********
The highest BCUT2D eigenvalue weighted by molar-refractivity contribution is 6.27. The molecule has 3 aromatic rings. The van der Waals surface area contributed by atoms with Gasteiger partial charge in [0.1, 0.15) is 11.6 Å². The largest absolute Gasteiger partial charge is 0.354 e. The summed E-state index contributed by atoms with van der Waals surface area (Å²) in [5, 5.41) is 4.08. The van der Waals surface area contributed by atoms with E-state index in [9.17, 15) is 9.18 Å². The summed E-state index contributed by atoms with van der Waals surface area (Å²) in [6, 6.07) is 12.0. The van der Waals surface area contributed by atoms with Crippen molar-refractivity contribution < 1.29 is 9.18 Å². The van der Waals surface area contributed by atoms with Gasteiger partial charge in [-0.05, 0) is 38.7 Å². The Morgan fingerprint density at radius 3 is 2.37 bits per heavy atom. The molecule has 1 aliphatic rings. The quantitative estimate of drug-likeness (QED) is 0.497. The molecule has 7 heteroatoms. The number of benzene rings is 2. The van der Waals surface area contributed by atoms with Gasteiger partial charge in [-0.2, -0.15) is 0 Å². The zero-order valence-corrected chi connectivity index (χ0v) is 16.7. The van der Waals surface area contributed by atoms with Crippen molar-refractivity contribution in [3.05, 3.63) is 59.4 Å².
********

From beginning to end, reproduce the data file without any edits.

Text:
The highest BCUT2D eigenvalue weighted by molar-refractivity contribution is 6.27. The molecule has 3 aromatic rings. The van der Waals surface area contributed by atoms with Gasteiger partial charge in [0.1, 0.15) is 11.6 Å². The largest absolute Gasteiger partial charge is 0.354 e. The summed E-state index contributed by atoms with van der Waals surface area (Å²) in [5, 5.41) is 4.08. The van der Waals surface area contributed by atoms with E-state index in [9.17, 15) is 9.18 Å². The summed E-state index contributed by atoms with van der Waals surface area (Å²) in [6, 6.07) is 12.0. The van der Waals surface area contributed by atoms with Crippen molar-refractivity contribution < 1.29 is 9.18 Å². The van der Waals surface area contributed by atoms with Gasteiger partial charge in [-0.05, 0) is 38.7 Å². The Morgan fingerprint density at radius 3 is 2.37 bits per heavy atom. The molecule has 1 aliphatic rings. The quantitative estimate of drug-likeness (QED) is 0.497. The molecule has 7 heteroatoms. The number of benzene rings is 2. The van der Waals surface area contributed by atoms with Gasteiger partial charge in [-0.2, -0.15) is 0 Å². The zero-order valence-corrected chi connectivity index (χ0v) is 16.7. The van der Waals surface area contributed by atoms with Crippen molar-refractivity contribution in [3.05, 3.63) is 59.4 Å².